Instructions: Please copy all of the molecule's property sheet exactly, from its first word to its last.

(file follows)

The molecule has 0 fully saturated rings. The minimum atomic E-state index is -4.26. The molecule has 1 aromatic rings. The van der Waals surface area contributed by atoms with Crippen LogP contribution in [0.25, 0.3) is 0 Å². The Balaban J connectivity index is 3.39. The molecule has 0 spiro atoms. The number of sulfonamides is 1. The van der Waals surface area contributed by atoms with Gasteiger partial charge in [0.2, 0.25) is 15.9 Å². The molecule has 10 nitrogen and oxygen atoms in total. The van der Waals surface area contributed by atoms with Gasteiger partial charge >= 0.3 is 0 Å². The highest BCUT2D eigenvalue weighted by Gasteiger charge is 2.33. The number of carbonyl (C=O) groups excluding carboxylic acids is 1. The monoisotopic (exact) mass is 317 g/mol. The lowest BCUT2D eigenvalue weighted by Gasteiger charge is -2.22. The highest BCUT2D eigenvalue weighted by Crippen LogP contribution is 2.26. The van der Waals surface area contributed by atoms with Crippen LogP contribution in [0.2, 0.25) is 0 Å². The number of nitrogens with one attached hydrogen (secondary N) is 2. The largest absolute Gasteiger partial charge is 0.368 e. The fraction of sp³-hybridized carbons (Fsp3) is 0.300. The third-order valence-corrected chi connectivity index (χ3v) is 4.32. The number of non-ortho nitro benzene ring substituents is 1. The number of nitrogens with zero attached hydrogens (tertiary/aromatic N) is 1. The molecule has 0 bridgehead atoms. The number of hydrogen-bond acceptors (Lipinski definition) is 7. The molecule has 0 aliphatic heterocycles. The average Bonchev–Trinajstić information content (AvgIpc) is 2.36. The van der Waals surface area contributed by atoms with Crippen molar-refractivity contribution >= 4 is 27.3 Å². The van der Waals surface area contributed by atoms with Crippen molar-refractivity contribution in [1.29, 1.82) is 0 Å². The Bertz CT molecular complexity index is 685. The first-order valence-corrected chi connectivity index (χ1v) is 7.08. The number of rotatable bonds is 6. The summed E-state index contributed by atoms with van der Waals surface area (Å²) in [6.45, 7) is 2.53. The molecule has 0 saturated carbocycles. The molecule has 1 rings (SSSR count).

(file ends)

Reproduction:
The molecule has 0 fully saturated rings. The minimum atomic E-state index is -4.26. The molecule has 1 aromatic rings. The van der Waals surface area contributed by atoms with Crippen LogP contribution in [0.25, 0.3) is 0 Å². The Balaban J connectivity index is 3.39. The molecule has 0 spiro atoms. The number of sulfonamides is 1. The van der Waals surface area contributed by atoms with Gasteiger partial charge in [0.2, 0.25) is 15.9 Å². The molecule has 10 nitrogen and oxygen atoms in total. The van der Waals surface area contributed by atoms with Gasteiger partial charge >= 0.3 is 0 Å². The highest BCUT2D eigenvalue weighted by Gasteiger charge is 2.33. The number of carbonyl (C=O) groups excluding carboxylic acids is 1. The monoisotopic (exact) mass is 317 g/mol. The lowest BCUT2D eigenvalue weighted by Gasteiger charge is -2.22. The highest BCUT2D eigenvalue weighted by Crippen LogP contribution is 2.26. The van der Waals surface area contributed by atoms with Crippen LogP contribution in [0.2, 0.25) is 0 Å². The number of nitrogens with one attached hydrogen (secondary N) is 2. The largest absolute Gasteiger partial charge is 0.368 e. The fraction of sp³-hybridized carbons (Fsp3) is 0.300. The third-order valence-corrected chi connectivity index (χ3v) is 4.32. The number of non-ortho nitro benzene ring substituents is 1. The number of nitrogens with zero attached hydrogens (tertiary/aromatic N) is 1. The molecule has 0 bridgehead atoms. The number of hydrogen-bond acceptors (Lipinski definition) is 7. The molecule has 0 aliphatic heterocycles. The average Bonchev–Trinajstić information content (AvgIpc) is 2.36. The van der Waals surface area contributed by atoms with Crippen molar-refractivity contribution >= 4 is 27.3 Å². The van der Waals surface area contributed by atoms with Crippen molar-refractivity contribution in [1.29, 1.82) is 0 Å². The Bertz CT molecular complexity index is 685. The first-order valence-corrected chi connectivity index (χ1v) is 7.08. The number of rotatable bonds is 6. The summed E-state index contributed by atoms with van der Waals surface area (Å²) in [6.45, 7) is 2.53. The molecule has 0 saturated carbocycles. The molecule has 1 rings (SSSR count).